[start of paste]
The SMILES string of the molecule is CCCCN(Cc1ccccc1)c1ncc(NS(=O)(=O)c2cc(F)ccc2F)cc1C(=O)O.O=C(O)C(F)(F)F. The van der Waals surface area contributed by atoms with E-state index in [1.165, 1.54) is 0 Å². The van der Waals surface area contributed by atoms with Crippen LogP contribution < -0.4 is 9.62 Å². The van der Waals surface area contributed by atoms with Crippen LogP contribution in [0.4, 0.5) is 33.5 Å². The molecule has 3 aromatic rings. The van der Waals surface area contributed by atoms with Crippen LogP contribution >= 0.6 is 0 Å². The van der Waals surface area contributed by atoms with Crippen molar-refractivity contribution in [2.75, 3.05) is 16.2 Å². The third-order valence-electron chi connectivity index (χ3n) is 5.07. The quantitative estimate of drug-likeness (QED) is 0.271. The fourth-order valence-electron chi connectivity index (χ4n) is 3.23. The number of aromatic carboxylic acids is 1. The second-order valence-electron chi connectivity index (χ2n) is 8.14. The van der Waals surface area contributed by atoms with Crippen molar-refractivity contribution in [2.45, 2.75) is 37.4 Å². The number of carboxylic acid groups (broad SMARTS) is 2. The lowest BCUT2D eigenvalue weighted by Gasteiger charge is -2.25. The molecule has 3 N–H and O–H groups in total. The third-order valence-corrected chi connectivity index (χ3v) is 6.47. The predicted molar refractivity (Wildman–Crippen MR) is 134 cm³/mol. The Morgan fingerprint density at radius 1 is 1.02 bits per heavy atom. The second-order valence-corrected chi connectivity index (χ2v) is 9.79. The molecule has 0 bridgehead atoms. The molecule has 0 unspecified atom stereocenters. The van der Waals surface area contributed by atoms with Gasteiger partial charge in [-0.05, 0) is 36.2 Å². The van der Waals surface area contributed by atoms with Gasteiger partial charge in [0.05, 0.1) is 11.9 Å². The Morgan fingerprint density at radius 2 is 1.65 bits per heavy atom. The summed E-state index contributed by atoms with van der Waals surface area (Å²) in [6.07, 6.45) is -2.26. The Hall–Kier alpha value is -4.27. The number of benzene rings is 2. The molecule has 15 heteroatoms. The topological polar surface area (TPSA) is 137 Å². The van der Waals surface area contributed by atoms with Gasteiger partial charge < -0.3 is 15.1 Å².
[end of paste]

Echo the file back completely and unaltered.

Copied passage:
The SMILES string of the molecule is CCCCN(Cc1ccccc1)c1ncc(NS(=O)(=O)c2cc(F)ccc2F)cc1C(=O)O.O=C(O)C(F)(F)F. The van der Waals surface area contributed by atoms with E-state index in [1.165, 1.54) is 0 Å². The van der Waals surface area contributed by atoms with Crippen LogP contribution < -0.4 is 9.62 Å². The van der Waals surface area contributed by atoms with Crippen LogP contribution in [0.4, 0.5) is 33.5 Å². The molecule has 3 aromatic rings. The van der Waals surface area contributed by atoms with Crippen LogP contribution >= 0.6 is 0 Å². The van der Waals surface area contributed by atoms with Crippen molar-refractivity contribution in [2.75, 3.05) is 16.2 Å². The third-order valence-electron chi connectivity index (χ3n) is 5.07. The quantitative estimate of drug-likeness (QED) is 0.271. The fourth-order valence-electron chi connectivity index (χ4n) is 3.23. The number of aromatic carboxylic acids is 1. The second-order valence-electron chi connectivity index (χ2n) is 8.14. The van der Waals surface area contributed by atoms with Crippen molar-refractivity contribution in [2.45, 2.75) is 37.4 Å². The number of carboxylic acid groups (broad SMARTS) is 2. The lowest BCUT2D eigenvalue weighted by Gasteiger charge is -2.25. The molecule has 3 N–H and O–H groups in total. The third-order valence-corrected chi connectivity index (χ3v) is 6.47. The predicted molar refractivity (Wildman–Crippen MR) is 134 cm³/mol. The Morgan fingerprint density at radius 1 is 1.02 bits per heavy atom. The second-order valence-corrected chi connectivity index (χ2v) is 9.79. The molecule has 0 bridgehead atoms. The molecule has 0 unspecified atom stereocenters. The van der Waals surface area contributed by atoms with Gasteiger partial charge in [-0.05, 0) is 36.2 Å². The van der Waals surface area contributed by atoms with Gasteiger partial charge in [0.05, 0.1) is 11.9 Å². The Morgan fingerprint density at radius 2 is 1.65 bits per heavy atom. The summed E-state index contributed by atoms with van der Waals surface area (Å²) in [6.07, 6.45) is -2.26. The Hall–Kier alpha value is -4.27. The number of benzene rings is 2. The molecule has 15 heteroatoms. The topological polar surface area (TPSA) is 137 Å². The van der Waals surface area contributed by atoms with Gasteiger partial charge < -0.3 is 15.1 Å².